This PhD study demonstrates how spatial design – the core practice of design disciplines like architecture, urban design and landscape architecture – is an effective and reliable approach for solving multidimensional problems. This question is nowadays more relevant than ever. As environmental problems become more complicated, it is harder to define solutions and responses. This applies especially to urban design and landscape architecture. Our built environment forms an interface with natural and societal ecosystems, turning the question of urban sustainability into a defining imperative of the early 21st century.
Goal and Relevance
But what can spatial design do for addressing such problems? Is this not a field of specialists that can quantify, dissect and measure the extent of the problems? Maybe it is, but from a scientific point of view it is equally valid to explore the specific role that the designing disciplines can fulfil – in particular its generalist and synoptic attitude. Specifically, the efficacy and knowledge-producing traits of spatial design deserve close examination. If the designing disciplines are indeed effective tools for generating new insights (especially in the case of addressing complex problems) the challenge is to map out in sufficient detail how this knowledge-generation could work, and how the existing body of design theory and research is related to new findings from design experiments. The overall goal is therefore connective: linking existing theory to new insights; applying established design strategies in novel ways; and connecting theory and practice into a new, interactive and dialectic relation.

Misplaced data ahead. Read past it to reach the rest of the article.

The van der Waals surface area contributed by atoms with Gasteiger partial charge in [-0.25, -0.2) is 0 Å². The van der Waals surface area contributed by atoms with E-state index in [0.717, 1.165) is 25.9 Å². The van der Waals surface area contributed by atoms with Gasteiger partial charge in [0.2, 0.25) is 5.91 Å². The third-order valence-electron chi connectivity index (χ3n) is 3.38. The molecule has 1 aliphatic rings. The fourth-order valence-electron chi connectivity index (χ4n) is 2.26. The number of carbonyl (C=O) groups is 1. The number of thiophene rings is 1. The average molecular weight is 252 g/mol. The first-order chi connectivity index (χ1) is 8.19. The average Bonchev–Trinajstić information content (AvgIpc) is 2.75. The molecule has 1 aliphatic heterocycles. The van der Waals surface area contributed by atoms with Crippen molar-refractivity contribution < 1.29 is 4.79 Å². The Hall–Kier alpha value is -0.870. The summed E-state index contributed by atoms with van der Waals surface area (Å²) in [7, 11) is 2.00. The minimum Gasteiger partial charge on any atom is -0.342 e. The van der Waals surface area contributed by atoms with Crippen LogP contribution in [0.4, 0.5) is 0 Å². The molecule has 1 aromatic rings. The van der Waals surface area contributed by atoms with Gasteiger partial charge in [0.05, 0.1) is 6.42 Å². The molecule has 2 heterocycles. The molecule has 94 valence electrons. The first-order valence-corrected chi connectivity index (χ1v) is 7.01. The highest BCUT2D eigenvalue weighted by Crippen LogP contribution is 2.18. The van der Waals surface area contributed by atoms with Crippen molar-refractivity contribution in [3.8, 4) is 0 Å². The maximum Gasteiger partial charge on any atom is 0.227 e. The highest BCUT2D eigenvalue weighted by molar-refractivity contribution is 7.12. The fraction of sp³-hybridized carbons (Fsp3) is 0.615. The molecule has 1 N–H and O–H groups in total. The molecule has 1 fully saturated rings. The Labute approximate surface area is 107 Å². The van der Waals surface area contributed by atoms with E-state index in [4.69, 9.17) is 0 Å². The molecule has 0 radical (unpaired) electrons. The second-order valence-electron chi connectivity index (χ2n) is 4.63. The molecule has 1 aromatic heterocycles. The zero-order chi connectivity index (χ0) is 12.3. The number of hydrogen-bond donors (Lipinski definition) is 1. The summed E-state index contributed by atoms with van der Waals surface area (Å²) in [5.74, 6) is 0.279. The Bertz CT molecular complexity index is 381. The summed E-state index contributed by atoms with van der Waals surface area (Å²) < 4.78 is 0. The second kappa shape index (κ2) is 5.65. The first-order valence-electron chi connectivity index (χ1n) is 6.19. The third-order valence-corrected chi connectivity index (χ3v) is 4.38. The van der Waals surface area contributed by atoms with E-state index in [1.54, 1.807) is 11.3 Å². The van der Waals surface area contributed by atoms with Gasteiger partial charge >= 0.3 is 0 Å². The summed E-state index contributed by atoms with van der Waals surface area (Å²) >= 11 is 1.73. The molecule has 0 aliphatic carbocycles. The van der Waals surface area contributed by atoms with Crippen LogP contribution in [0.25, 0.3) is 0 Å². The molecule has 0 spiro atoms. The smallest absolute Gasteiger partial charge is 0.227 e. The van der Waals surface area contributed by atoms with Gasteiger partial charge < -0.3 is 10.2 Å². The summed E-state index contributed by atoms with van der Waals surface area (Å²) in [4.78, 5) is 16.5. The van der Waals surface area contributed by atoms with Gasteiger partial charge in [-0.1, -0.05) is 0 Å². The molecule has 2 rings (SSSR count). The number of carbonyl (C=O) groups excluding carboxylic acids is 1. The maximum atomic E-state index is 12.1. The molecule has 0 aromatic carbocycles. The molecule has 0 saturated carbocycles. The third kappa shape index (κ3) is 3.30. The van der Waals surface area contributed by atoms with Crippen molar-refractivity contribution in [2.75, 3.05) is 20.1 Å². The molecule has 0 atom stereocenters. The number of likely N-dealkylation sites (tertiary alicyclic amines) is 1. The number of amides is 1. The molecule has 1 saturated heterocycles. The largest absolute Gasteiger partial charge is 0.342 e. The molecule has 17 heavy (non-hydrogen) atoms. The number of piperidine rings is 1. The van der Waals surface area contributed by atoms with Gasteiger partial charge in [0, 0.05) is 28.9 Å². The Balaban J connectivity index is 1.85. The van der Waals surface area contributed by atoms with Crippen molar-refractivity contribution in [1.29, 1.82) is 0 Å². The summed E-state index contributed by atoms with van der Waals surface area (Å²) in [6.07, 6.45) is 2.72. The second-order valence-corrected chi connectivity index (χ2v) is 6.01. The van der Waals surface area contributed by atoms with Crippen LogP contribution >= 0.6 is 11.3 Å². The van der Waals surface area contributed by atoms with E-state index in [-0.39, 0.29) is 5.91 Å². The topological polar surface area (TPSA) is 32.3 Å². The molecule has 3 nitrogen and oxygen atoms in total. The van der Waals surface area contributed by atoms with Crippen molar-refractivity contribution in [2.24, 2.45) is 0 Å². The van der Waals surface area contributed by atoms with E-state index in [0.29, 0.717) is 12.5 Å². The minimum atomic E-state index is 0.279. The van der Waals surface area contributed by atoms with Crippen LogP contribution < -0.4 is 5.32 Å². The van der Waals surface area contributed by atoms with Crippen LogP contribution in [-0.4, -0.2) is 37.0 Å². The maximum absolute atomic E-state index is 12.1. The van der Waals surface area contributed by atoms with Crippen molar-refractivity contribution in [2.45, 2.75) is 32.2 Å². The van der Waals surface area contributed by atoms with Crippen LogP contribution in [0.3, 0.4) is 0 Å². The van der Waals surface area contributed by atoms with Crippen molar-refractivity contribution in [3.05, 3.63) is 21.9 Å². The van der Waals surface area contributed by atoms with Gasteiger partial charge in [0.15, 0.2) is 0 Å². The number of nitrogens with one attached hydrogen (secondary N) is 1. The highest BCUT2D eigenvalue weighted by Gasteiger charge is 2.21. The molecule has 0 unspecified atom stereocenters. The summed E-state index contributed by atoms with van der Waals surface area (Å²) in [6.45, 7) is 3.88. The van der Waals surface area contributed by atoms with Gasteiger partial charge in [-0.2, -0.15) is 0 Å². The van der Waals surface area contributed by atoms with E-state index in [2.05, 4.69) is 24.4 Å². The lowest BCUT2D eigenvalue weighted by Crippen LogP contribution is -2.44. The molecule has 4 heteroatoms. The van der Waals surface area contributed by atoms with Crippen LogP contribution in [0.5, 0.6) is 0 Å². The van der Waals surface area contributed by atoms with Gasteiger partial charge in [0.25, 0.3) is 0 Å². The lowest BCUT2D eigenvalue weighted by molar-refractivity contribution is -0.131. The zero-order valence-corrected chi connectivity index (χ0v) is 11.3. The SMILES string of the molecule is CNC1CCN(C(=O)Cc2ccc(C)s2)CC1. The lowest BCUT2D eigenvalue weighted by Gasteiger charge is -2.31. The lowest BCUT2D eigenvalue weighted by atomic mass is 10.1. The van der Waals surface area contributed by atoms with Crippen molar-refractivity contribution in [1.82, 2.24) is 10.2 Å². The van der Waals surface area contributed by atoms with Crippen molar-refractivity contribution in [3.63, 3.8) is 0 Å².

Structure and Method
Therefore, this PhD study combines theory and practice in one single research trajectory. Its theoretical part surveys a selection of recurrent ideas in design theory and connects them to the research question. The practical part carries out a number of extensive design experiments on two modernist neighborhoods: Hellersdorf-Süd (Berlin) and Pendrecht/Zuidwijk (Rotterdam). The design proposes a variety of possible pathways to increase the urban sustainability of these neighborhoods. However, the way to achieve this is not through quantification, neatly decomposing an issue into constituent problems, or executing targeted measurements, but by applying the core expertise of designers – spatial design – to the specifics of the problem and the architectural context. For a designer, every problem relates to space; it is the medium in which and through which it is addressed and transformed.
And that is exactly why a generalist attitude towards the world becomes an asset: in configuring possible futures and possible spaces that deal with a wide array of sustainability problems in an integrated manner, gradually transforming how the problem is understood, and developing new inroads for tackling it.
The design experiments aimed to exhaustively document the dynamics of a spatial design process – a “thinking-through-making process at work” as it were. With this experience, the contribution of spatial design in addressing a complex problem could be made intelligible and compared with the extensive theory review.
In conclusion, the results of this study can be used for further theory formation, thereby contributing to the progress and systematization of architectural science. More importantly, however, it provides a way to value the contribution of the design sciences in shaping the contemporary built environment.